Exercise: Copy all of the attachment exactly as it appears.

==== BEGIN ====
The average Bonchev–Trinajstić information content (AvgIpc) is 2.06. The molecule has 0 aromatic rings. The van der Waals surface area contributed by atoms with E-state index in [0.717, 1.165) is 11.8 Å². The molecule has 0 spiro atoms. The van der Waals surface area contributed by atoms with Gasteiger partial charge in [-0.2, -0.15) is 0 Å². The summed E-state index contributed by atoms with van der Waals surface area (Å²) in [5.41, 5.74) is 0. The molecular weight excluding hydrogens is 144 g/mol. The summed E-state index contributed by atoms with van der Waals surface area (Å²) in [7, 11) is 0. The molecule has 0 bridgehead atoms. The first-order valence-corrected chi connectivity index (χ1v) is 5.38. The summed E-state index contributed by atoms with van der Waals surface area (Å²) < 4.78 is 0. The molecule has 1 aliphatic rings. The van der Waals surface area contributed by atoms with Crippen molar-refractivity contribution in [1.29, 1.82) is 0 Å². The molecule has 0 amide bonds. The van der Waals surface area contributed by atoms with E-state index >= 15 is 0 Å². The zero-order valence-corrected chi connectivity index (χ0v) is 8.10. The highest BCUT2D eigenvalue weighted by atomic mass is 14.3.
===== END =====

The average Bonchev–Trinajstić information content (AvgIpc) is 2.06. The molecule has 0 aromatic rings. The van der Waals surface area contributed by atoms with E-state index in [0.717, 1.165) is 11.8 Å². The molecule has 0 spiro atoms. The van der Waals surface area contributed by atoms with Gasteiger partial charge in [-0.2, -0.15) is 0 Å². The summed E-state index contributed by atoms with van der Waals surface area (Å²) in [5.41, 5.74) is 0. The molecular weight excluding hydrogens is 144 g/mol. The summed E-state index contributed by atoms with van der Waals surface area (Å²) in [7, 11) is 0. The molecule has 0 bridgehead atoms. The first-order valence-corrected chi connectivity index (χ1v) is 5.38. The summed E-state index contributed by atoms with van der Waals surface area (Å²) < 4.78 is 0. The molecule has 1 aliphatic rings. The van der Waals surface area contributed by atoms with Crippen molar-refractivity contribution in [1.29, 1.82) is 0 Å². The molecule has 0 amide bonds. The van der Waals surface area contributed by atoms with E-state index >= 15 is 0 Å². The zero-order valence-corrected chi connectivity index (χ0v) is 8.10. The highest BCUT2D eigenvalue weighted by atomic mass is 14.3.